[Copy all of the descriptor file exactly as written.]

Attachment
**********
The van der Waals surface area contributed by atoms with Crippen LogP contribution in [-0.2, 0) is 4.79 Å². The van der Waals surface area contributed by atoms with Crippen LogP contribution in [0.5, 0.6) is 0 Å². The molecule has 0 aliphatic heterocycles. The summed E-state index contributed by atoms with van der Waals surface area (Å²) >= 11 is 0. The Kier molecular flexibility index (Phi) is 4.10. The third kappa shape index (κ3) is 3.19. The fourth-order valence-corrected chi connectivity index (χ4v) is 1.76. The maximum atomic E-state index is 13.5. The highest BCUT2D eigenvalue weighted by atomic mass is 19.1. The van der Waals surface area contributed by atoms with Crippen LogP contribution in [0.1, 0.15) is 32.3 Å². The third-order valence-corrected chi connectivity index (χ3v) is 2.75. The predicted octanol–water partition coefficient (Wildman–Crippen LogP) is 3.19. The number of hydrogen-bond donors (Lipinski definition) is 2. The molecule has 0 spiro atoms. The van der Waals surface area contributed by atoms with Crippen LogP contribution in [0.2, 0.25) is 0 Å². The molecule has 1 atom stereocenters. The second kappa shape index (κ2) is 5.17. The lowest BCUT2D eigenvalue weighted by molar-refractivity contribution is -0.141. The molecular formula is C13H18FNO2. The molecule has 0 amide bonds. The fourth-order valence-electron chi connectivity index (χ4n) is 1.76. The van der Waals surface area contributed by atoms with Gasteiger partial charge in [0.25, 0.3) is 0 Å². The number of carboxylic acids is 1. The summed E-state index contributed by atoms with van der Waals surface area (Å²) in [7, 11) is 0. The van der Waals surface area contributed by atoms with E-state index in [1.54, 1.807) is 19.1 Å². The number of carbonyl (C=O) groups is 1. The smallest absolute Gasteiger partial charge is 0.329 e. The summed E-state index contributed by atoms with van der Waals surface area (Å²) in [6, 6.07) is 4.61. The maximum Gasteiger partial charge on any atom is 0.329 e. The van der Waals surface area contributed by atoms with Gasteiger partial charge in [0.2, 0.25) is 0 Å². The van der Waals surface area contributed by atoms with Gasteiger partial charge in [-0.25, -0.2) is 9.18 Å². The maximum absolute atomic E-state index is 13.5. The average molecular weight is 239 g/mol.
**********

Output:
The van der Waals surface area contributed by atoms with Crippen LogP contribution in [-0.2, 0) is 4.79 Å². The van der Waals surface area contributed by atoms with Crippen LogP contribution in [0.5, 0.6) is 0 Å². The molecule has 0 aliphatic heterocycles. The summed E-state index contributed by atoms with van der Waals surface area (Å²) >= 11 is 0. The Kier molecular flexibility index (Phi) is 4.10. The third kappa shape index (κ3) is 3.19. The fourth-order valence-corrected chi connectivity index (χ4v) is 1.76. The maximum atomic E-state index is 13.5. The highest BCUT2D eigenvalue weighted by atomic mass is 19.1. The van der Waals surface area contributed by atoms with Crippen LogP contribution in [0.1, 0.15) is 32.3 Å². The third-order valence-corrected chi connectivity index (χ3v) is 2.75. The predicted octanol–water partition coefficient (Wildman–Crippen LogP) is 3.19. The number of hydrogen-bond donors (Lipinski definition) is 2. The molecule has 0 spiro atoms. The van der Waals surface area contributed by atoms with Crippen LogP contribution in [0.2, 0.25) is 0 Å². The molecule has 1 atom stereocenters. The second kappa shape index (κ2) is 5.17. The lowest BCUT2D eigenvalue weighted by molar-refractivity contribution is -0.141. The molecular formula is C13H18FNO2. The molecule has 0 amide bonds. The fourth-order valence-electron chi connectivity index (χ4n) is 1.76. The van der Waals surface area contributed by atoms with Gasteiger partial charge in [0.25, 0.3) is 0 Å². The number of carboxylic acids is 1. The summed E-state index contributed by atoms with van der Waals surface area (Å²) in [7, 11) is 0. The van der Waals surface area contributed by atoms with E-state index in [1.54, 1.807) is 19.1 Å². The number of carbonyl (C=O) groups is 1. The smallest absolute Gasteiger partial charge is 0.329 e. The summed E-state index contributed by atoms with van der Waals surface area (Å²) in [6, 6.07) is 4.61. The maximum Gasteiger partial charge on any atom is 0.329 e. The van der Waals surface area contributed by atoms with Gasteiger partial charge in [0.2, 0.25) is 0 Å². The van der Waals surface area contributed by atoms with Gasteiger partial charge in [-0.25, -0.2) is 9.18 Å². The maximum absolute atomic E-state index is 13.5. The average molecular weight is 239 g/mol.